The Insurance Council of New Zealand has called for better fire control for land with flammable plant growth, including those under the management of the Department of Conservation (DOC).
This follows the Lake Ōhau blaze that destroyed around 50 buildings and ravaged over 5,000 hectares of land. According to a report by RNZ, local farmers said the fire worsened when it burned through thick vegetation on DOC land.
In response to the fire, the ICNZ said the insurance industry wants preventative measures in place to avoid fires getting out of control, which can lead to otherwise preventable claims.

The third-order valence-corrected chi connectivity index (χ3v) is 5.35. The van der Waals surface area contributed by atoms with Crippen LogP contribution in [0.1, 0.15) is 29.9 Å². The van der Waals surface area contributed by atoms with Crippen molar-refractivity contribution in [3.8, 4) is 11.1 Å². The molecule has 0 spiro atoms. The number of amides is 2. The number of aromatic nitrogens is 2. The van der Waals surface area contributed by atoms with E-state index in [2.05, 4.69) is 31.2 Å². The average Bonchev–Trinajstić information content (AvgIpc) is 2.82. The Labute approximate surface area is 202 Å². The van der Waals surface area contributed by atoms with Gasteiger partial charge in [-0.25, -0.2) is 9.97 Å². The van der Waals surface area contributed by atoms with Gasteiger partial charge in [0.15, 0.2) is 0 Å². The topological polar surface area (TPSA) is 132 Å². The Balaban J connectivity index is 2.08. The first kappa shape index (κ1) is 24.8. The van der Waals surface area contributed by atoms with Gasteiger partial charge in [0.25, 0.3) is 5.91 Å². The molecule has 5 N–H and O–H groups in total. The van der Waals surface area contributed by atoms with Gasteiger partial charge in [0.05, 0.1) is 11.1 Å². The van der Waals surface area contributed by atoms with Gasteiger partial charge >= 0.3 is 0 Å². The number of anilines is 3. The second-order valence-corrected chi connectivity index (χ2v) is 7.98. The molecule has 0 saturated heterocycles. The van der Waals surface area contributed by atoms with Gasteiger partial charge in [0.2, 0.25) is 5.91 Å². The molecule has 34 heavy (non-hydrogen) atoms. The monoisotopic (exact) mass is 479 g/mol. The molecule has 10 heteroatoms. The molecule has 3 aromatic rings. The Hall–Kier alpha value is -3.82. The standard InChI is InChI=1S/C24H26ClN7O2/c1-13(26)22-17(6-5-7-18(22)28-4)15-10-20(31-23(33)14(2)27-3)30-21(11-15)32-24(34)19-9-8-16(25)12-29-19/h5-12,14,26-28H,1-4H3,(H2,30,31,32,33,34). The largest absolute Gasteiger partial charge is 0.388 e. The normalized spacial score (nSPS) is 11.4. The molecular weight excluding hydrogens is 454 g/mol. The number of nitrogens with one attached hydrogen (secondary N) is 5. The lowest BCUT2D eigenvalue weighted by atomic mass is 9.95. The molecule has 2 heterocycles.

ICNZ CEO Tim Grafton said that while the Lake Ōhau fire is still being investigated, landscapes must be managed safely to help control fires.
“It’s really important that, as far as possible, those who own or manage land, especially in rural areas, ensure that any flammable vegetation is kept down to a minimal level to avoid the spread of a catastrophic fire,” he told RNZ.
A retired rural firefighter, Murray Dudfield, agreed with the farmers and insurers, saying that the Lake Ōhau fire could have been prevented if the DOC controlled the vegetation, and that he had tried for years to get the department to do so.
However, the DOC responded that ‘fire proofing’ of public conservation land is something that cannot be achieved. According to the department, the land is home to many animal species that rely on the vegetation for food or habitat, so it has to be left in its natural state.